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Top 5 Methods of Capital Budgeting | Managerial Economics


The following points highlight the top five methods of capital budgeting.

The methods are: 1. Degree of Urgency Method 2. First year’s Performance Method 3. Pay Back Period Method 4. Rate of Return Method 5. Present Value Method.

Capital Budgeting Method # 1. Degree of Urgency Method:

The project work which is most urgent i.e., which cannot be postponed is taken first.


For example—If there is a break-down in the production process due to loss of any parts of the machinery which requires immediate replacement in order to avoid disruption in production.

It shall be given first priority over all their projects pending consideration with the management without any delay. This capital budgeting method is very simple. The urgent project or work may be undertaken first. But this is not a scientific method for evaluating the economic worth of the project.


The important defects of this method are as follows:


(a) This is not a Methodical Analysis:

The action taken may be correct in most cases which have been considered as coincidence. Urgency cannot be a convincing influence in case where projected outlay is large and far reaching in effect.

(b) Here, there is Role of Persuasion:

In this each department in charge persuades the top management to assign priority for his department project. In this decisions are taken not on economic consideration but on the basis of ‘Power of persuasion’ of the individual concerned.

Capital Budgeting Method # 2. First Year’s Performance Method:


In this the investment projects are evaluated on the basis of their impact on evenness and expenses in the first year. If the increased revenue from added sales or equipment exceeds the expenses resulting from the improved techniques or equipment, the investment is accepted, otherwise it is rejected.

This capital budgeting method is simple though not popular. It takes into consideration only the first year’s results and ignores subsequent revenues and the value of money.

Capital Budgeting Method # 3. Pay Back Method:

This is also known as payoff, pay out or replacement period method. This is widely recognised as traditional method of evaluating capital projects. It is based on the principle that every capital expenditure pays itself back over a number of years, it attempts to measure the period of time. Further, the pay-back period is that period where the total earnings or net cash inflow from investment equals the total outlays.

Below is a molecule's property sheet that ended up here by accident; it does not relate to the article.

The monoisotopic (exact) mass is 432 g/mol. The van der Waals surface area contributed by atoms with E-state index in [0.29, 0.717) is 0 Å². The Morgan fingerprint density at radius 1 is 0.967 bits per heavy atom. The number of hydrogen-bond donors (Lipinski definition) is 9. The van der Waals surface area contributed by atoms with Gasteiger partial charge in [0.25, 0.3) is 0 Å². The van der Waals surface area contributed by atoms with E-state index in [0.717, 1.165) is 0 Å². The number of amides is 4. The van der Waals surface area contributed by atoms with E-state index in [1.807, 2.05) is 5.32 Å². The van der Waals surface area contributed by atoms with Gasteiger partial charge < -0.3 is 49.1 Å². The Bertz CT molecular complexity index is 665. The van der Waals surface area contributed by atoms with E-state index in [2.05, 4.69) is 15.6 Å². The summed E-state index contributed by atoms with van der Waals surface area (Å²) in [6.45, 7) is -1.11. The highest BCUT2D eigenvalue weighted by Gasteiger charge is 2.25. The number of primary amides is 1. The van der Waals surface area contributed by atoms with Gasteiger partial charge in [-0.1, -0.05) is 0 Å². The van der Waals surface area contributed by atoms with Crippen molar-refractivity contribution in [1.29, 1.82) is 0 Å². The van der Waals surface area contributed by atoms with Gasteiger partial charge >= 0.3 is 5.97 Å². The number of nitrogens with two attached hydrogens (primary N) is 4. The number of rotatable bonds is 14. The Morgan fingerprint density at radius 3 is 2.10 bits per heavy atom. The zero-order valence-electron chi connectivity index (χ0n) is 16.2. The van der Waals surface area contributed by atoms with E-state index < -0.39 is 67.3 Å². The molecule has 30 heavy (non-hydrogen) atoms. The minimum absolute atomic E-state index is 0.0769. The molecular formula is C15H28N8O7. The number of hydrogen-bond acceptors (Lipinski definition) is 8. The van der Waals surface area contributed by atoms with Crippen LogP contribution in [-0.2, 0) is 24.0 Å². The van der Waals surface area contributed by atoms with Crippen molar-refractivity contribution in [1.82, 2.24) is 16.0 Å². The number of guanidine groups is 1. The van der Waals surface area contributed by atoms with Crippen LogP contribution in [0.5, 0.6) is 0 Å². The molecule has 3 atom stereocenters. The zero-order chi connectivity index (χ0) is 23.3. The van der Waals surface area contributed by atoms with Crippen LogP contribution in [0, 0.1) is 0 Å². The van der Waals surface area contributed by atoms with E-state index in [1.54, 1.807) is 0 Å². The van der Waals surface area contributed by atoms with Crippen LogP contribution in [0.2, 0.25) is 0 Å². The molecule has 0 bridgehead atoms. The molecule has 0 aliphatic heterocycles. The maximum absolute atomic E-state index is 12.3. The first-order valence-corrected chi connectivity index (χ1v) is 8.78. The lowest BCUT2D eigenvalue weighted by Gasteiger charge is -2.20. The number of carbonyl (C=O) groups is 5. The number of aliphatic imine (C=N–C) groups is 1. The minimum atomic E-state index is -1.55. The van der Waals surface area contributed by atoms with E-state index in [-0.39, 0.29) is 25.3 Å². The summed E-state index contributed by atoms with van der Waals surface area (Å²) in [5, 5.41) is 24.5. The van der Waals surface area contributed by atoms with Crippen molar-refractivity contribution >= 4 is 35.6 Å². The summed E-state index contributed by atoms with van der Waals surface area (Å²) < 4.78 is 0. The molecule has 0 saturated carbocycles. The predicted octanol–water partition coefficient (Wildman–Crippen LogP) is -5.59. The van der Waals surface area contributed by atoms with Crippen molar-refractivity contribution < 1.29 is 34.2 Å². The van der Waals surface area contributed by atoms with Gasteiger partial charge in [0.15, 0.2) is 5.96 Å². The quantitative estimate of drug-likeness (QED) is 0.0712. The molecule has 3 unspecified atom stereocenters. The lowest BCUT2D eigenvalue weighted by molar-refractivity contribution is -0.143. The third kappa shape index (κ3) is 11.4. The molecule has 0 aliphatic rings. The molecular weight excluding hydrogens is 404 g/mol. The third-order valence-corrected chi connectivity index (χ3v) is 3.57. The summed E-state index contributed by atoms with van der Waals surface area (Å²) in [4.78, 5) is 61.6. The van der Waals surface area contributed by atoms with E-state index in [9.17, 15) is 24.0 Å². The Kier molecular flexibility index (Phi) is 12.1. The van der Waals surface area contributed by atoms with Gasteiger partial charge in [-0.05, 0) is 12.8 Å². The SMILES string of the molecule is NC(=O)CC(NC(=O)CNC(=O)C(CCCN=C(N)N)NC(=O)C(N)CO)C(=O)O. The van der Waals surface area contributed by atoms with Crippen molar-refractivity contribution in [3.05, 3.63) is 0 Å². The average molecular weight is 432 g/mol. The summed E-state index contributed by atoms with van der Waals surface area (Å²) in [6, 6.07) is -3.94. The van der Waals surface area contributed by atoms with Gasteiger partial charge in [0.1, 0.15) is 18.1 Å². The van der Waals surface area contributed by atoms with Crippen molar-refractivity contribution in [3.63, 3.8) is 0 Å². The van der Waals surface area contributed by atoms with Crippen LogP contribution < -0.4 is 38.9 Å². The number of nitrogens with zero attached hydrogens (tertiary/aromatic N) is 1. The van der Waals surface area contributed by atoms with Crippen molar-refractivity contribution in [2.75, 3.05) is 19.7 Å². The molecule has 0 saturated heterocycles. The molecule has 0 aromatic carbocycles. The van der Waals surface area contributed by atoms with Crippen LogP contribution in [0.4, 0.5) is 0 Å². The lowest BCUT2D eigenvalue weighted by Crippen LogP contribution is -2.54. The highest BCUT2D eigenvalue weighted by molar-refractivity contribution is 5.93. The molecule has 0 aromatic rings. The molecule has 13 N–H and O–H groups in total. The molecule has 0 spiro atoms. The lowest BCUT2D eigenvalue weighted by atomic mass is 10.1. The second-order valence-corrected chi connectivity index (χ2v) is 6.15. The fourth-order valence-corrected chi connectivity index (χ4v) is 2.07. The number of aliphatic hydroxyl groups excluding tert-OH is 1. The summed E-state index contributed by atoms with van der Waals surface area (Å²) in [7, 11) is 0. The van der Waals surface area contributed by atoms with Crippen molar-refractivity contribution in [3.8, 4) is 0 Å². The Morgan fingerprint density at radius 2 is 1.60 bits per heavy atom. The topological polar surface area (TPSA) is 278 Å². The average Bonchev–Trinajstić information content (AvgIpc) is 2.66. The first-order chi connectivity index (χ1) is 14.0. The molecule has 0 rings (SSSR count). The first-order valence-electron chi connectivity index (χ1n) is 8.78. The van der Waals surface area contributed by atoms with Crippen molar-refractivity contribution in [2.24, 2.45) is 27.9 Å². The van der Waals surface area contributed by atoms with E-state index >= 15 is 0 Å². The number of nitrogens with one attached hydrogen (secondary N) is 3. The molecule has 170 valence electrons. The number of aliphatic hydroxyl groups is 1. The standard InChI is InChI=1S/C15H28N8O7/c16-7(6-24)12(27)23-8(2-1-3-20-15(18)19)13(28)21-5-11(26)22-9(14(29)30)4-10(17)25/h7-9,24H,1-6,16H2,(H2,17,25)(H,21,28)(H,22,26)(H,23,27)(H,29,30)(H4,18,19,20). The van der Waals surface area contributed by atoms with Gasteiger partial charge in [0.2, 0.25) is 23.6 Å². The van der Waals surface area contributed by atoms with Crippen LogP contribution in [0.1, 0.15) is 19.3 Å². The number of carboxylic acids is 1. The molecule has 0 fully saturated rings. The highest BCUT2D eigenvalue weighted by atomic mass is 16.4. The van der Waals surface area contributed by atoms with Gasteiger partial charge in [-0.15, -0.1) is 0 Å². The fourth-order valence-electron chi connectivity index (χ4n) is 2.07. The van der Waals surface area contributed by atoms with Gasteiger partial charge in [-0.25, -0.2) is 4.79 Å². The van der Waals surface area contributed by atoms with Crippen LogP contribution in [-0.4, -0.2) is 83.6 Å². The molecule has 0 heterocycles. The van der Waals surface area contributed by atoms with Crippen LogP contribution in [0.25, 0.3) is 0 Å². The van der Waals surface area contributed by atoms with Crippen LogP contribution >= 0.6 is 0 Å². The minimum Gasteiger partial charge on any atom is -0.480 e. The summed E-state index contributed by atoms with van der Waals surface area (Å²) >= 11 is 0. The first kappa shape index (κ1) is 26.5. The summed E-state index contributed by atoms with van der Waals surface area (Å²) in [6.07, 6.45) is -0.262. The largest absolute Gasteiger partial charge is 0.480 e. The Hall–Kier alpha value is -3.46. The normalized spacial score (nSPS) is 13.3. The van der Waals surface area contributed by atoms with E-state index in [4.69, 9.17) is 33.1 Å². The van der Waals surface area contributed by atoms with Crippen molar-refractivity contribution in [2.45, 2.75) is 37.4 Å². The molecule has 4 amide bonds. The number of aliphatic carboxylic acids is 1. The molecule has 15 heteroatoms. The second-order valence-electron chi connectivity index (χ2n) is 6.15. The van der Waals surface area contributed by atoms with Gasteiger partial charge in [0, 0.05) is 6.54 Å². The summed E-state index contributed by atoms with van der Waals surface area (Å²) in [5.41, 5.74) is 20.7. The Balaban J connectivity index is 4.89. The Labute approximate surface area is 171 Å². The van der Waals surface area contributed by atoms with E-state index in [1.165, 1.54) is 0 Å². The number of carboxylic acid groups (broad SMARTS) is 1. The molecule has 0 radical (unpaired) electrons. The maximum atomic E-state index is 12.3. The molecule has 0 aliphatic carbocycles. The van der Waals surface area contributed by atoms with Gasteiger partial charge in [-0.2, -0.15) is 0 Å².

Taking into account a number of considerations standard recoupment period is fixed by the management. This period of recoupment of investment known as the pay-back period is fixed by a Rule of Thumb. This period varies from 3 to 5 years.

This method is useful in evaluation of projects with high uncertainty caused by political instability, rapid technological changes and quick limitation possibilities etc. This makes it clear that no profit arises till the pay-back period is over:


Pay Back Period = Original Investment/Annual Cash Flow

The calculation on pay-back period takes a cumulative form if the annual cash inflow is uneven. The annual cash inflow is accumulated till the recovery of investment. An asset or capital expenditure that pays back early is comparatively preferred.

Capital Budgeting Method # 4. Average Rate of Return Method:

This method is also known as:


(i) Accounting rate of return method, or

(ii) Financial statement method, or/as

(iii) Un-adjusted rate of return method.

In this capital projects is prepared in order of earnings, selecting projects which yield the highest earnings and rejecting others.


This can be explained in the following ways:

(i) Average rate of return,

(ii) Earnings per unit of money invested,

(iii) Return on average amount of investment.


(i) Average Rate of Return:

Under this method all the earnings after depreciation are added and divided by the project’s economic life. After this figure of average earnings over the period is obtained it is divided by average investment over the period which is the simple arithmetic mean of the values of assets of the beginning and end of the useful life of the asset which is always zero at the latter point of time.